Free market economics
At the advent of the Industrial Revolution, the great 18th-century Scottish philosopher Adam Smith wrote the classic text ‘Wealth of Nations’ – it expressed principles which could help increase economic well-being. Smith expressed the benefits of the invisible hand of the free market and the benefits of free trade. Smith was not uncritical of free markets, for example, pointing out problems of monopoly. But, his theory formed the basis of classical economic theory.
Smith argued that self-interest was the basis of economic transactions, but when individuals act in a purely self-interested way, society as a whole can benefit too. However, Smith did not himself believe that self-interest was the only principle that should govern the economy. He believed that the government should intervene where necessary and he thought that governments should behave morally. The fact is - as the recent economic crisis demonstrates, with governments stepping in to support the banks - a completely free market would destroy society, a fact that Smith himself appreciated.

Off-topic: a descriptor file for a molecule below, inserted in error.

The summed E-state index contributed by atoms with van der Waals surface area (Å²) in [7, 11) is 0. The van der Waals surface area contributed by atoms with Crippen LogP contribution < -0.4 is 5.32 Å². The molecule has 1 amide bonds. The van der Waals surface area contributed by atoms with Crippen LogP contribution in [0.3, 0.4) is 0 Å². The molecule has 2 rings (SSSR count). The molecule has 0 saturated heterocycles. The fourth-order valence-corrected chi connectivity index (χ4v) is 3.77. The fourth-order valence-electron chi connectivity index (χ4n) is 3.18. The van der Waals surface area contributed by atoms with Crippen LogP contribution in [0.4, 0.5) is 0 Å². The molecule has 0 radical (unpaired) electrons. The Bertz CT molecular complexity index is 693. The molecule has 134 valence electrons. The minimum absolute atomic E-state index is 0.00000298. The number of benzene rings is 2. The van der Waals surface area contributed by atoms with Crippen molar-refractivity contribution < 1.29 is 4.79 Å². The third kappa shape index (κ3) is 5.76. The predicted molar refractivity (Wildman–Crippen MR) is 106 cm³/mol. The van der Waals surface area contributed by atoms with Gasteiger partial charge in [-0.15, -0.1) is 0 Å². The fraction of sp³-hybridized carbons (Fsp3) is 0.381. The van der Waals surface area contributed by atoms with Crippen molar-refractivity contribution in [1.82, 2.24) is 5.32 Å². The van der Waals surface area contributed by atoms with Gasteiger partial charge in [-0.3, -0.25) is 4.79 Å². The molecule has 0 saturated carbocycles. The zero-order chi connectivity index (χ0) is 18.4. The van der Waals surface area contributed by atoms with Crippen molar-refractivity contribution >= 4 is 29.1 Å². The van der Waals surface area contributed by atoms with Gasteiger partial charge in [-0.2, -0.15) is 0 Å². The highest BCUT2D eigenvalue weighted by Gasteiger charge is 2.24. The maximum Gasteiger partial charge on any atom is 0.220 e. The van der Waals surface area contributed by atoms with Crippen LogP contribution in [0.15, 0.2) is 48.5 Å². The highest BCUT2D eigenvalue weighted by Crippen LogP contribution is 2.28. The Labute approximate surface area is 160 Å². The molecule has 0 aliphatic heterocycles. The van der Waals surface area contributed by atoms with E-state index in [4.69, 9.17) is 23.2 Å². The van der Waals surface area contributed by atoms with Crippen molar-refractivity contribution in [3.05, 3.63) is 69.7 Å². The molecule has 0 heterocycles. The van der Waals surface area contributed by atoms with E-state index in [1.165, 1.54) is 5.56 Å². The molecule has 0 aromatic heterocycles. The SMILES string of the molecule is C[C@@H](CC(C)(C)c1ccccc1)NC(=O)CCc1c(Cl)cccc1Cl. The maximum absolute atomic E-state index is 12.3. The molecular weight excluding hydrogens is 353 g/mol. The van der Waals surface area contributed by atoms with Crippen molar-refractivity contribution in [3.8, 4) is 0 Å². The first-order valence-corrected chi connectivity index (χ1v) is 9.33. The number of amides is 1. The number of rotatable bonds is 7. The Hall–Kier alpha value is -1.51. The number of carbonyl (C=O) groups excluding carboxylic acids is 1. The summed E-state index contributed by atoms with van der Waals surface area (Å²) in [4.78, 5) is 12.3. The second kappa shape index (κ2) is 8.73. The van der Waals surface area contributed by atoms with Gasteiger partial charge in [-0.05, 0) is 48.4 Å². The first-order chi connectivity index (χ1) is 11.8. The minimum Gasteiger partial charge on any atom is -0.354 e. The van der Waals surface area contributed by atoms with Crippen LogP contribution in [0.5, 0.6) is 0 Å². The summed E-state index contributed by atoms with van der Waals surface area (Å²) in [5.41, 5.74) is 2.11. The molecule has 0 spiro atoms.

Although economists differ on the extent to which governments should intervene to overcome problems of the free market, most economists agree the importance of free market principles in certain aspects of economics.